• High cost of property damage (buildings burned and destroyed)


Racial violence

Racial Violence

  • Threat of racial violence was used to stop African Americans from voting or getting more power

  • KKK used violence such as beatings, burnings, and lynchings to enforce segregation

  • Lynching became common practice of the racial extremists; particularly the KKK.

    • A lynching is an illegal hanging, usually by mobs, or burning at the stake of African Americans in the United States.


Leo frank p 359 360

Leo Frank (p. 359 -360)

  • Found guilty of killing 13 year old-Mary Phagan

  • Governor of Georgia Slaton commuted his sentence to life in prison

  • A group of prominent men (ex governor, mayor, judge, lawyers, business owners) took Leo Frank from his cell in Milledgeville, drove him to Marietta, and hung him from a tree in front of Mary Phagan’s house.

  • Rebirth of the KKK (Ku Klux Klan) This was a huge “setback” in Civil Rights

    Other results:

  • Governor had to leave state

  • Prominent men became “vigilantes”

  • People started thinking about “child labor”

    laws


John lugenia burns hope

John & Lugenia Burns Hope

  • Believed that black people should have the same quality programs as whites

  • John Hope was president of Atlanta Baptist College (Morehouse)

  • Was a friend of W.E.B DuBois and helped found the National Association for the Advancement of Colored People (NAACP)

  • Lugenia Hope fought for good housing, health care, jobs and recreational programs for blacks in Atlanta and the United States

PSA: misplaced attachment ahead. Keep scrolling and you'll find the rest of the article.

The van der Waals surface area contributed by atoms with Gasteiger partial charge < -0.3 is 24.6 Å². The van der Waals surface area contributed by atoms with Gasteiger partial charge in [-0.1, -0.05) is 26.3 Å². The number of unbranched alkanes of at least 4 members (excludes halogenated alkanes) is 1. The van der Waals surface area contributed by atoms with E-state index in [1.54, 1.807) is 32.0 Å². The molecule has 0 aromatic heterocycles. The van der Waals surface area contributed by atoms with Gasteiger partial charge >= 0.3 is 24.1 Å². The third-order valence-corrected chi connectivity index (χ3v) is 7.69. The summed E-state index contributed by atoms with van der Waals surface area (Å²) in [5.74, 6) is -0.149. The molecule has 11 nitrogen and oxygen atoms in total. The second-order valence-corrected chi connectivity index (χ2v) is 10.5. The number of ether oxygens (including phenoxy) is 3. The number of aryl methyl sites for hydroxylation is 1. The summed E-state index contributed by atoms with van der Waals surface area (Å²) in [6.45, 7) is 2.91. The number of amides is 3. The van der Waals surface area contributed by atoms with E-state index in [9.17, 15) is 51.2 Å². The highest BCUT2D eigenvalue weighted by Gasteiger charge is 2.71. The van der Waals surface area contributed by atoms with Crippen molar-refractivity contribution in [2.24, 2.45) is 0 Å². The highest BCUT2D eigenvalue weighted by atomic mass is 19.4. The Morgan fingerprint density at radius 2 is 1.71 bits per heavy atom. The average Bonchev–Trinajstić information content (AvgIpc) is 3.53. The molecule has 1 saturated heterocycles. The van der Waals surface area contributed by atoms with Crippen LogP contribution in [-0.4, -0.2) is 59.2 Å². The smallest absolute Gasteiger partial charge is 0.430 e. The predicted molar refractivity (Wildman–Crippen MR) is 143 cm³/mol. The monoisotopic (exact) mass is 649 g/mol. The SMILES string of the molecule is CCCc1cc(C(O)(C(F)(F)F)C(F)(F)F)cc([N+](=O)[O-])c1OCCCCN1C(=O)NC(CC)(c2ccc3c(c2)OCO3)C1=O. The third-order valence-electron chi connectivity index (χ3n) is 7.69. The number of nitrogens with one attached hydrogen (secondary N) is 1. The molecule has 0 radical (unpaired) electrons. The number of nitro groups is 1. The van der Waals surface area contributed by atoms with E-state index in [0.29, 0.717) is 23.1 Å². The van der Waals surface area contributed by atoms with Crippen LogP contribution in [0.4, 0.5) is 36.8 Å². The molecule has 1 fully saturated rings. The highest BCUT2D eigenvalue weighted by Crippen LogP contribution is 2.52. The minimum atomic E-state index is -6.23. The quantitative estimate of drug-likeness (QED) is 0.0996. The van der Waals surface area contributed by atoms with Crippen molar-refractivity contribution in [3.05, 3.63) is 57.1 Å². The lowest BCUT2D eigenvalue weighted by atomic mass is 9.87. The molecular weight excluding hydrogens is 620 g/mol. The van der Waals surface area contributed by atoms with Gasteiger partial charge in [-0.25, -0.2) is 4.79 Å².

• Helped organize the Boys and Girls Club in Atlanta

  • Organized Neighborhood Union -to improve living conditions for black people


County unit system

County Unit System

  • 1917 Main political party in Georgia was the Democratic party

  • County Unit System established by the McNeill Primary Act (allowed smaller, less populated counties in GA to have the same or greater power and influence in the GA General Assembly as larger, more populated counties)

  • Using the County Units, the smaller counties with only 1/3 of the voters could win an election

  • Candidates could win an election without a majority of the votes

  • CUS was declared “Unconstitutional” and ended in 1962


Alonzo herndon

Alonzo Herndon

  • Born a slave

  • Black businessman who owned many barbershops and later bought a small insurance company and owned over 100 houses (for rentals)

  • Atlanta Mutual Insurance Company - hired black college graduates to run the company

  • Now called the Atlanta Life Insurance Company and is one of the largest African American owned businesses in the USA


Disfranchisement

Disfranchisement

  • Right to vote granted by 15th amendment

  • Southern states made it difficult for African-American men to vote

  • 1900-47% of Georgia was AA

  • Grandfather clause-only men whose grandfathers voted in 1867 were allowed to vote

  • Poll tax-tax to be able to vote

  • Literacy test-had to be able to read

  • Gerrymander- to draw up the voting district to benefit a certain group

  • White Primary

  • Property Requirements


Video links

Video Links

  • http://www.youtube.com/watch?v=IOrsno4UYBQ

  • http://www.gpb.org/georgiastories/videos/new_south_and_leo_frank

  • http://www.gpb.org/georgiastories/stories/alonzo_herndon_family

  • http://www.gpb.org/georgiastories/stories/race_riot_of_1906